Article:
In the sixties, under president Charles De Gaulle, France started to follow a fiercely independent foreign policy that included reliance on its own nuclear deterrence force, often known as the Force de Frappe. Nowadays, its core is formed by a small number of submarines armed with nuclear-tipped ballistic missiles, but from 1964 to 1996 France also operated Mirage IV medium-range supersonic bombers armed with nuclear weapons. It took Dutch builder Kenneth Vaessen about a month to build his 1/36 scale model of this relatively little-known Cold-War jet.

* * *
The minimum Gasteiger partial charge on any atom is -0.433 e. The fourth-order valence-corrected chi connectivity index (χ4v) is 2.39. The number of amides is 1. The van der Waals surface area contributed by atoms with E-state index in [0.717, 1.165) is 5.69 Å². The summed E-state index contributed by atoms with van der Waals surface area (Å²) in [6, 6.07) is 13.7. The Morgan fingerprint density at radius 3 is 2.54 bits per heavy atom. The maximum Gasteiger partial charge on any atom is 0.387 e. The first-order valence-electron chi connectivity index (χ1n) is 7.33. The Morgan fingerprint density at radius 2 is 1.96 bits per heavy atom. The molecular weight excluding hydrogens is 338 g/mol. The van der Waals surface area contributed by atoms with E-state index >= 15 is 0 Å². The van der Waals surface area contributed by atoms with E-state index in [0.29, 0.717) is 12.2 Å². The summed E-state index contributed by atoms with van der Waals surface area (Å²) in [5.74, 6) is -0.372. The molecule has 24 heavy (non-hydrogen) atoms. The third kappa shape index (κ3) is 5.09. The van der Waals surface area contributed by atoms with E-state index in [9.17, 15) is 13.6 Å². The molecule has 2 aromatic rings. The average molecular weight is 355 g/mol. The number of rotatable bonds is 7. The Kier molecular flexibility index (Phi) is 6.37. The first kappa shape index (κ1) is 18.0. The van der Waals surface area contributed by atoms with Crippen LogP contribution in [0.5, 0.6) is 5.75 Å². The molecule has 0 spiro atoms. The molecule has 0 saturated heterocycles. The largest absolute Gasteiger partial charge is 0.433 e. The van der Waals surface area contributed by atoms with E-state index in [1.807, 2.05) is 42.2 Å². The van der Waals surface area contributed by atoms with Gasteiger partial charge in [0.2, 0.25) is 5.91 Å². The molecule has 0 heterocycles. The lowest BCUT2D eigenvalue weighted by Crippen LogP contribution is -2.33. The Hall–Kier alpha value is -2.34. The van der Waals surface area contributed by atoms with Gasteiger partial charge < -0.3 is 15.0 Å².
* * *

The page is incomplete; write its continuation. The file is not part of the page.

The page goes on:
In the logic typical of the era, these bombers were intended to deter a Soviet nuclear attack on France, by being able to destroy Soviet cities in retaliation. Few sane people would like to think about this sinister mission for long, but you’ve got to admit that the jet looks beautiful. With its tall undercarriage, sharply angled delta wing, and long and slender forward fuselage, it completely follows the unofficial rule in aeronautical design stating that, if it looks right, it flies right. The excellent model has a retractable undercarriage, opening cockpit canopies and working airbrakes and is built in a realistic two-tone camouflage scheme.